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Effect of Soil Conditions on the Distribution and Growth of Trees

  • Takashi Masaki
  • Yojiro Matsuura
  • Masamichi Takahashi
Part of the Ecological Studies book series (ECOLSTUD, volume 158)

Abstract

Soil conditions and/or landforms have critical effects on the growth (Ricklefs 1996; Tilman 1988; Tokuchi et al. 1999) and distribution of plants (Nagamatsu and Miura 1997; Whittaker 1967). They affect plant biomass and the species composition of the plant community by controlling vegetation development. For forests, many studies have suggested that there is a close relationship between soil conditions and the vegetation pattern. As an example, Tilman (1988) suggested that the nitrogen mineralization rate affected the species composition of forests. Soil moisture, which is correlated with topography or landforms, also affects the species composition of forests (Bray and Curtis 1957; Whittaker 1967) and plant biomass (Tokuchi et al. 1999). However, in most of these previous studies, the study plots were of relatively small size and discontinuously sampled within a landscape or watershed. In the organization of the local community, spatial heterogeneity of soils or landforms should play an important role.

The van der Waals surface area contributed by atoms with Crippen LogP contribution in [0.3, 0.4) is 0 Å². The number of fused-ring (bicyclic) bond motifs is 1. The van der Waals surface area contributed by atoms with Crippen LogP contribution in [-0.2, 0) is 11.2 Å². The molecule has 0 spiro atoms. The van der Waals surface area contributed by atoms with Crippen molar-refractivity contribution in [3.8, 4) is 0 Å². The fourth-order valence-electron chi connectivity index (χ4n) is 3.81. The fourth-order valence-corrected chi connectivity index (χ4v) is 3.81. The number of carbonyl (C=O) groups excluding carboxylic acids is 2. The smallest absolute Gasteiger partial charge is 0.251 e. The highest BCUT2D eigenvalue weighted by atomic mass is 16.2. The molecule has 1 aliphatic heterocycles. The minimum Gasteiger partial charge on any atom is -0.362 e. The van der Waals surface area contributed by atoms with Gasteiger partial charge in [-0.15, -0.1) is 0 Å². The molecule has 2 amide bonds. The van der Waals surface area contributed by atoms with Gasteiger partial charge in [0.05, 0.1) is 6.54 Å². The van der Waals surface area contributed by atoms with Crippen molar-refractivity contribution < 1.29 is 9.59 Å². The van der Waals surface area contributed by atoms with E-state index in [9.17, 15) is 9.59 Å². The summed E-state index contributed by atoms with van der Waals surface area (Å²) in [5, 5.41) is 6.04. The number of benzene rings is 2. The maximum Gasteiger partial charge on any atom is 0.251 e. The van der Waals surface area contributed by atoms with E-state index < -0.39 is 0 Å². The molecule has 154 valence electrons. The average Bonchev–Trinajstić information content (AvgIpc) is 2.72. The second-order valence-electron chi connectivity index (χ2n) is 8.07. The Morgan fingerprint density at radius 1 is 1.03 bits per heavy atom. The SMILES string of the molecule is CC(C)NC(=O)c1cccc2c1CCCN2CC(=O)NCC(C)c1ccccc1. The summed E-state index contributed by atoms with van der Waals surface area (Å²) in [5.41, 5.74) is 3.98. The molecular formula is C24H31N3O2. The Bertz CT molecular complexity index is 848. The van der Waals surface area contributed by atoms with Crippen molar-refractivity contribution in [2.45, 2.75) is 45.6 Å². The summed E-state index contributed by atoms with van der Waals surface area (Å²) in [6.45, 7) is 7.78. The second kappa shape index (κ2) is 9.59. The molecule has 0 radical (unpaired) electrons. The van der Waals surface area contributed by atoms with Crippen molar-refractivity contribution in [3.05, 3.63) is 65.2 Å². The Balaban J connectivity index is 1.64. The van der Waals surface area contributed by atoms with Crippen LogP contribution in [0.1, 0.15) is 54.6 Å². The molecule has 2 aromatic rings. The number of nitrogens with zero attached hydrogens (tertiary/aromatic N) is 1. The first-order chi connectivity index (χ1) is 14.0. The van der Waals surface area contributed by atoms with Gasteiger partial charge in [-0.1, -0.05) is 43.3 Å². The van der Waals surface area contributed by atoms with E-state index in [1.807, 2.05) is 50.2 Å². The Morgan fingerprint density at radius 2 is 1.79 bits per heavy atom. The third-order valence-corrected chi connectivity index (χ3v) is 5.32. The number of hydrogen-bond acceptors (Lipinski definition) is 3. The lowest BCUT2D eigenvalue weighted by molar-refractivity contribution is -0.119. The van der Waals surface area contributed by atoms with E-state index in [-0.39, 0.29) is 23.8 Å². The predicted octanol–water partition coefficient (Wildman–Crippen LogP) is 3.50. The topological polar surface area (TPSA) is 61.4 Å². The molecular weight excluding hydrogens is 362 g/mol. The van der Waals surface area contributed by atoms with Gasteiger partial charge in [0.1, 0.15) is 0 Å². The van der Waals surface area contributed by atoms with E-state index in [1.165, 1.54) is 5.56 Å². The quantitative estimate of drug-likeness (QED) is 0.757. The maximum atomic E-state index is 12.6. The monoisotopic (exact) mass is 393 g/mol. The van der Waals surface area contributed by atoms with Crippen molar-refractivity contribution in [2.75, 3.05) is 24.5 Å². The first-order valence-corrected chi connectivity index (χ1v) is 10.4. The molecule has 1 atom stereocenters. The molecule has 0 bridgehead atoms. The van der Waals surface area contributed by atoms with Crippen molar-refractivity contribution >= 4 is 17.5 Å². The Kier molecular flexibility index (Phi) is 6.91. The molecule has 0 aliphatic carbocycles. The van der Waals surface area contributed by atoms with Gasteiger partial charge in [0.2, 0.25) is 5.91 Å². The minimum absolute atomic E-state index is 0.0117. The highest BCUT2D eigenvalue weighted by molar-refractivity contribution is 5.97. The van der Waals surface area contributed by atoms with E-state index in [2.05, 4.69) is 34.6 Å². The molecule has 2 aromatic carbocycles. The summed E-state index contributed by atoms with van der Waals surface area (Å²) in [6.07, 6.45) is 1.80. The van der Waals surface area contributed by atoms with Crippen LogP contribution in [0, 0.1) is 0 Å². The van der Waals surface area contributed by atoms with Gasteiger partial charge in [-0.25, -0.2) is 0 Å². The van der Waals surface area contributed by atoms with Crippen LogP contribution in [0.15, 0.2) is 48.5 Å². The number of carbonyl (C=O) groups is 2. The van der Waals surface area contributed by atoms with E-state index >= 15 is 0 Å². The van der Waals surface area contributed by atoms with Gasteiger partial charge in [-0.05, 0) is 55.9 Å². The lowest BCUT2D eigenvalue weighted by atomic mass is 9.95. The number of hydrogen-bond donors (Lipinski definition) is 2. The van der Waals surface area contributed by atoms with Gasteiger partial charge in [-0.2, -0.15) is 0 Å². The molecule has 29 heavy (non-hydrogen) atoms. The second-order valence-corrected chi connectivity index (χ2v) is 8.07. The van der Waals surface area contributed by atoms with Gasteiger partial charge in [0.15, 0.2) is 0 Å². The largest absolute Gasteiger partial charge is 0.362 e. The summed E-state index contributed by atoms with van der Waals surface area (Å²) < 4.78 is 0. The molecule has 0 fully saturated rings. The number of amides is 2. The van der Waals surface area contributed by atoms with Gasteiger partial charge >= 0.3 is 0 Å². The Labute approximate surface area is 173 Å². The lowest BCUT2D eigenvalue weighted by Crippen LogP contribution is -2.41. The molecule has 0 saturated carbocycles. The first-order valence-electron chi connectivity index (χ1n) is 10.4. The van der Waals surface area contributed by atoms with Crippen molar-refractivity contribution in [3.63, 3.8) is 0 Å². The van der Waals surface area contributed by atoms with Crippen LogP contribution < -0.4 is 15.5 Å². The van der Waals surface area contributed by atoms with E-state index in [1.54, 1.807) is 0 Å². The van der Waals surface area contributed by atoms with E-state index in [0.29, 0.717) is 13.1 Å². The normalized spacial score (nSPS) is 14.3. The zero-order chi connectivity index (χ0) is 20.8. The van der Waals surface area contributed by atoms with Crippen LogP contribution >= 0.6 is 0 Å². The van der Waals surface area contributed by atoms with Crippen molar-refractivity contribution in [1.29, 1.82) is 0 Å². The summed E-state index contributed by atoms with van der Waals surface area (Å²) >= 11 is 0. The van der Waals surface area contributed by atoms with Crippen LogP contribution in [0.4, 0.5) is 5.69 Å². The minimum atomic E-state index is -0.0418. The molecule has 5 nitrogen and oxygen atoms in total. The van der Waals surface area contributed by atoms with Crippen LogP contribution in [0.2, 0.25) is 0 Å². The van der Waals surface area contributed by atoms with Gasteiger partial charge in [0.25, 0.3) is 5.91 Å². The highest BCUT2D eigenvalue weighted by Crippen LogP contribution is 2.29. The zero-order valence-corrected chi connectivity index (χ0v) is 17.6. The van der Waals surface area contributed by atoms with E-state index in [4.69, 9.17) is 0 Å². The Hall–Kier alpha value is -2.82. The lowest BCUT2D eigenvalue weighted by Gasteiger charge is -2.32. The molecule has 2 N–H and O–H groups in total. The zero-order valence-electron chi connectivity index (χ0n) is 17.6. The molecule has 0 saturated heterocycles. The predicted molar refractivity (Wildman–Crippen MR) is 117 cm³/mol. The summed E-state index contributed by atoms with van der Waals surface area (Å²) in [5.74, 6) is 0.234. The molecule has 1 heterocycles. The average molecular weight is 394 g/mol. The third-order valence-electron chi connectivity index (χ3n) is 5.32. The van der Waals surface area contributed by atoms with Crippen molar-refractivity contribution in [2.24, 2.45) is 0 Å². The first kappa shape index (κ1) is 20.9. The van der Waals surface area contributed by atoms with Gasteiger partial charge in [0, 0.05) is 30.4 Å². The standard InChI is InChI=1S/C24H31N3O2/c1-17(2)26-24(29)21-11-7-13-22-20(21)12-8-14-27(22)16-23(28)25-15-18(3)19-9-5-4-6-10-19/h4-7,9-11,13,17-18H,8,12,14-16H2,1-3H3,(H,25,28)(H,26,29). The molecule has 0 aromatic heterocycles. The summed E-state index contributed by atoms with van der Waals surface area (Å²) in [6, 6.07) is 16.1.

Keywords

Soil Type Basal Area Canopy Tree Canopy Layer Tree Distribution 
These keywords were added by machine and not by the authors. This process is experimental and the keywords may be updated as the learning algorithm improves.

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Copyright information

© Springer Japan 2002

Authors and Affiliations

  • Takashi Masaki
  • Yojiro Matsuura
  • Masamichi Takahashi

There are no affiliations available

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